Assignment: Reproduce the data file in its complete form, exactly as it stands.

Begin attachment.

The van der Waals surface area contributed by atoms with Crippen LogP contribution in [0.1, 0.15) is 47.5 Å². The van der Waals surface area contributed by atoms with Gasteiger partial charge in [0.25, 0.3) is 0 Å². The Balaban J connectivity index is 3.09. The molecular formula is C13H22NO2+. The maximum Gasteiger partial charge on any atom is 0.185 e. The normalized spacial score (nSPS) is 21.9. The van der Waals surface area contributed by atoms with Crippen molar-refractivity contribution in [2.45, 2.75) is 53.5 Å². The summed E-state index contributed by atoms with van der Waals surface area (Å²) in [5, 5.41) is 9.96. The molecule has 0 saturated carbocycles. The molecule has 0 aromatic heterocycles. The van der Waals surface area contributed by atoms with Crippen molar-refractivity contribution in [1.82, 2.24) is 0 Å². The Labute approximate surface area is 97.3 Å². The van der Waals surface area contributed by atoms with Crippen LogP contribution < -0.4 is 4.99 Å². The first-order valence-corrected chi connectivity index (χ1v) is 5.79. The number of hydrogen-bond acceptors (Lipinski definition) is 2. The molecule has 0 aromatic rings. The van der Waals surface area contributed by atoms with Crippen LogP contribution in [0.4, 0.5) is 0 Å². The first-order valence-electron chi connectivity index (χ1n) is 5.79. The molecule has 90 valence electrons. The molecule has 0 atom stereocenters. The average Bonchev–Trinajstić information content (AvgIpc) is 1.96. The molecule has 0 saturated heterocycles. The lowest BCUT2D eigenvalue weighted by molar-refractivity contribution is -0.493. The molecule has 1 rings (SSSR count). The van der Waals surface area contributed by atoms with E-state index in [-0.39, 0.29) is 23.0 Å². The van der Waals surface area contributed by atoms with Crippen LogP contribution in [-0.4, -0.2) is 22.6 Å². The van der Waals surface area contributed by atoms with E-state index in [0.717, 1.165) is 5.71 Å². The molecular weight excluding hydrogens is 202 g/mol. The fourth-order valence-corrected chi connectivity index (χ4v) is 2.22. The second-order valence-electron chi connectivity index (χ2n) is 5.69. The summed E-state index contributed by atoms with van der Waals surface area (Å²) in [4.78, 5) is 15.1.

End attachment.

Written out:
The van der Waals surface area contributed by atoms with Crippen LogP contribution in [0.1, 0.15) is 47.5 Å². The van der Waals surface area contributed by atoms with Gasteiger partial charge in [0.25, 0.3) is 0 Å². The Balaban J connectivity index is 3.09. The molecular formula is C13H22NO2+. The maximum Gasteiger partial charge on any atom is 0.185 e. The normalized spacial score (nSPS) is 21.9. The van der Waals surface area contributed by atoms with Crippen molar-refractivity contribution in [2.45, 2.75) is 53.5 Å². The summed E-state index contributed by atoms with van der Waals surface area (Å²) in [5, 5.41) is 9.96. The molecule has 0 saturated carbocycles. The molecule has 0 aromatic heterocycles. The van der Waals surface area contributed by atoms with Crippen molar-refractivity contribution in [1.82, 2.24) is 0 Å². The Labute approximate surface area is 97.3 Å². The van der Waals surface area contributed by atoms with Crippen LogP contribution < -0.4 is 4.99 Å². The first-order valence-corrected chi connectivity index (χ1v) is 5.79. The number of hydrogen-bond acceptors (Lipinski definition) is 2. The molecule has 0 aromatic rings. The van der Waals surface area contributed by atoms with Crippen LogP contribution in [0.4, 0.5) is 0 Å². The first-order valence-electron chi connectivity index (χ1n) is 5.79. The molecule has 90 valence electrons. The molecule has 0 atom stereocenters. The average Bonchev–Trinajstić information content (AvgIpc) is 1.96. The molecule has 0 saturated heterocycles. The lowest BCUT2D eigenvalue weighted by molar-refractivity contribution is -0.493. The molecule has 1 rings (SSSR count). The van der Waals surface area contributed by atoms with E-state index in [-0.39, 0.29) is 23.0 Å². The van der Waals surface area contributed by atoms with Crippen LogP contribution in [-0.4, -0.2) is 22.6 Å². The van der Waals surface area contributed by atoms with E-state index in [0.717, 1.165) is 5.71 Å². The molecular weight excluding hydrogens is 202 g/mol. The fourth-order valence-corrected chi connectivity index (χ4v) is 2.22. The second-order valence-electron chi connectivity index (χ2n) is 5.69. The summed E-state index contributed by atoms with van der Waals surface area (Å²) in [4.78, 5) is 15.1.